The Course of Empire is a SF novel about a Terra conquered by an alien empire. This conquest was the most difficult in the entire history of the Joa people; even after twenty years of occupation, the Terrans have not yet been assimilated. Resistance groups still operate in the mountainous regions and riots still occur in the more heavily populated areas. Many of the troops that should have been reassigned after the conquest have been retained to suppress the resistance.
After the conquest, the Narvo kochan was given the oudh to govern Terra and that clan selected Oppuk krinnu ava Narvo to serve as Governor of the planet. The governor and his staff have a low opinion of the humans and this disdain extended down to the lowest levels of the Jao military. Indeed, most Jao consider the humans to only be clever animals, whose behavior is insane and whose mentality is incapable of understanding Jao ways.
In this novel, Aile krinna ava Pluthrak arrives on Terra to assume his duties as Subcommandant for Ground Forces, accompanied only by his fraghta, Yaut krinnu Jithra vau Pluthrak. His presence causes a great deal of consternation, since the Pluthrak kochan may be the most prestigious clan of the Jao, with the possible exception of their Narvo rivals.
Aile becomes even more notable when he starts adding Terrans as well as Jao to his personal service. The first to be added is PFC Gabe Tully, a jinau trooper in the ground forces. Later Aile adds Willard Beck, a human technician, and then Nath krinnu Tashnat vau Nimmat, a Jao supervisor at the Pascagoula refit facility. When Yaut is sent to Jao country to gather information, he adds Tamt krinnu Kannu vau Hij, a Jao guard, to Aile's personal service when she acts rudely to him; she obviously needs the training and she seems to have potential. Later Aile adds combat veterans from both the Terran and Jao forces to his personal service.
The Governor holds a reception for Aile in the gubernatorial palace in Oklahoma City. There Oppuk taunts Aile, trying to goad him into a misstep, but Aile successfully deflects each challenge. Afterward, Caitlan Stockwell comments upon the interplay to Aile and he talks to her for a while before abruptly shedding his clothes and diving into the swimming pool. Later Aile learns Caitlan's name and identity as the only remaining child of the human appointed as President of North America. Caitlan then introduces Ed Kralik, a Major General commanding the Pacific Division of the jinau forces, to Aile (which is a blatant flaunting of Jao manners, but Aile is getting used to the human version of social customs).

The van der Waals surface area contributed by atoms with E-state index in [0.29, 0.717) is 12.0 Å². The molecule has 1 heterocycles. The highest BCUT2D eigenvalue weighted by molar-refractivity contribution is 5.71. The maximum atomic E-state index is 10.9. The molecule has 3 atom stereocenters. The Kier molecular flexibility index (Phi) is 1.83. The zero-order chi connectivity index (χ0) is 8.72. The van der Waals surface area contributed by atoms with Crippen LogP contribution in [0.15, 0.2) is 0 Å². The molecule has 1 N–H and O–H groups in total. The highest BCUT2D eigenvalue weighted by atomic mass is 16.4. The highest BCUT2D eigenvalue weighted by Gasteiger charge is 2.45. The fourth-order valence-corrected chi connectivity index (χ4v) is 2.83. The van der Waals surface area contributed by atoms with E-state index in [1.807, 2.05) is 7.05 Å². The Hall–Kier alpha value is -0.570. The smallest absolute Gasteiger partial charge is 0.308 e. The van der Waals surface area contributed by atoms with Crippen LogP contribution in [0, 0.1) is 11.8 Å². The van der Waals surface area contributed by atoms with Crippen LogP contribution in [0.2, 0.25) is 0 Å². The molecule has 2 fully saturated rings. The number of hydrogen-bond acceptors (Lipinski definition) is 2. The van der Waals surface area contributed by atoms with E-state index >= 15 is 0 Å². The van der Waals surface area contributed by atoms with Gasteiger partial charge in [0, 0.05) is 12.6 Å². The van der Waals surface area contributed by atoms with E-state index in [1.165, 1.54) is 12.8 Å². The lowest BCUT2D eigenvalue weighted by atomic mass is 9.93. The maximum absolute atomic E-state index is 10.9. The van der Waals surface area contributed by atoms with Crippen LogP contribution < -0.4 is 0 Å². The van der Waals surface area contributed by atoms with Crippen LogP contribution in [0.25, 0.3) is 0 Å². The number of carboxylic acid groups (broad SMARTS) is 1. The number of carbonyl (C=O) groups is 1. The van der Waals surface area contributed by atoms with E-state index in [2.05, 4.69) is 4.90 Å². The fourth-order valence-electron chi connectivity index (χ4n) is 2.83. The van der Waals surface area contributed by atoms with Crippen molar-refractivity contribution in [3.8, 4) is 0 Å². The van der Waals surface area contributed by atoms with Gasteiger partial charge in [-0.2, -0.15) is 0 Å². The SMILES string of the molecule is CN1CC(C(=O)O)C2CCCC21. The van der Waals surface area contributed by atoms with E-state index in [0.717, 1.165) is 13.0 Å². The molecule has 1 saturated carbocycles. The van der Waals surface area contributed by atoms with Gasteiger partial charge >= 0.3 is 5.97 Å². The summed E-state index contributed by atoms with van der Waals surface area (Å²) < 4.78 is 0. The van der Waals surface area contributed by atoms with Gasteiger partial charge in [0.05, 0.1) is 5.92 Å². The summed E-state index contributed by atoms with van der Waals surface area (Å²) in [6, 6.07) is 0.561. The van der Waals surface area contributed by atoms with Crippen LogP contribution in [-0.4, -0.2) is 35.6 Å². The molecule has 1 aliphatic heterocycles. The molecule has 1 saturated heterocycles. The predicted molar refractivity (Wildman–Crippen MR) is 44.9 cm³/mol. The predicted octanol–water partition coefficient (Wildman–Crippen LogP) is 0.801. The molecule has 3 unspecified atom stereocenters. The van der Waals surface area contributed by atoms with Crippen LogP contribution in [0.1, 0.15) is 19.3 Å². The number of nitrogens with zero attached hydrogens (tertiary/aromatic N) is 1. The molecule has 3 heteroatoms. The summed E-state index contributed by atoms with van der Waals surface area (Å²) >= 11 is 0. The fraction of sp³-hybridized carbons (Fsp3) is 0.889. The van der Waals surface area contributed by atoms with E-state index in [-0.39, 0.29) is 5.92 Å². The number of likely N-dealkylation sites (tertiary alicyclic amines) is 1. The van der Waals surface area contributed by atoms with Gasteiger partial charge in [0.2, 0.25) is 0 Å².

This reception and the information subsequently provided by Jao combat veterans leads Aile to conclude that the Governor has become demented in his hatred of the humans. Aile begins to maneuver against the Governor in a type of traditional formal conflict called "advance-by-oscillation". This approach is a form of psychological operation similar to Dickson's Tactics of Mistake, which was derived partially from a fencing tactic of rapid engages and disengages that gradually draw the other blade out of line until the opponent is essentially unguarded. Aile starts to refute the official opinion regarding the humans in various ways, driving the Governor to wilder and wilder reactions, and then countering this erratic behavior by exposing his misjudgment. This tactic should eventually alienate the Governor from his allies, including his own kochan.
This story was inspired by a story from Christopher Anvil, possibly in the series collected as Pandora's Planet and Pandora's Legions. However, Anvil wrote many other stories about the Earth being invaded by hapless aliens; the earliest to my knowledge is The Gentle Earth (1957), which contains many of the elements of the Pandora series.
However, the Jao have an entirely different concept of social obligations and relationships than the aliens in the Pandora series. The Jao have a social organization somewhat like the Hrinn, but without the separation of male and female. Their concept of usefulness as the primary social ethic is close in some ways to the Japanese concept of bushido.
This story basically takes off where Anvil's stories usually end, with the invaders realizing that they have caught hold of the tar baby or, to phrase it another way, they have a tiger by the tail. These invaders are basically good-hearted (but ruthless) defenders of all galactic life from the ravaging and incomprehensible Ekhat. However, the Jao have never encountered another sapient species with equal or better technology and have made a number of errors in their first contact and their subsequent treatment of the natives. Now they need to remedy their initial mistakes and convince the unruly natives to "associate" with their conquerors as do dependent sapients on other conquered planets.
This tale is mostly written from the point-of-view of the alien Jao, even when the principal character is Caitlan, for she is more than half Jao herself. Aile begins his task by listening to the natives and to Jao who have extensive experience with the natives. Both he and Yaut spend at least one rest period a day absorbing the language imprinting program, but find more puzzles than answers therein. Thus, he spends a good part of every day confusedly trying to understand the human mindset. Then he learns that the mindset of the human female is not quite the same as that of the male.
Highly recommended for Flint, Wentworth, and Anvil fans and for anyone else who enjoys tales of aliens being hoisted by their own petard and of belated attempts to establish positive relations.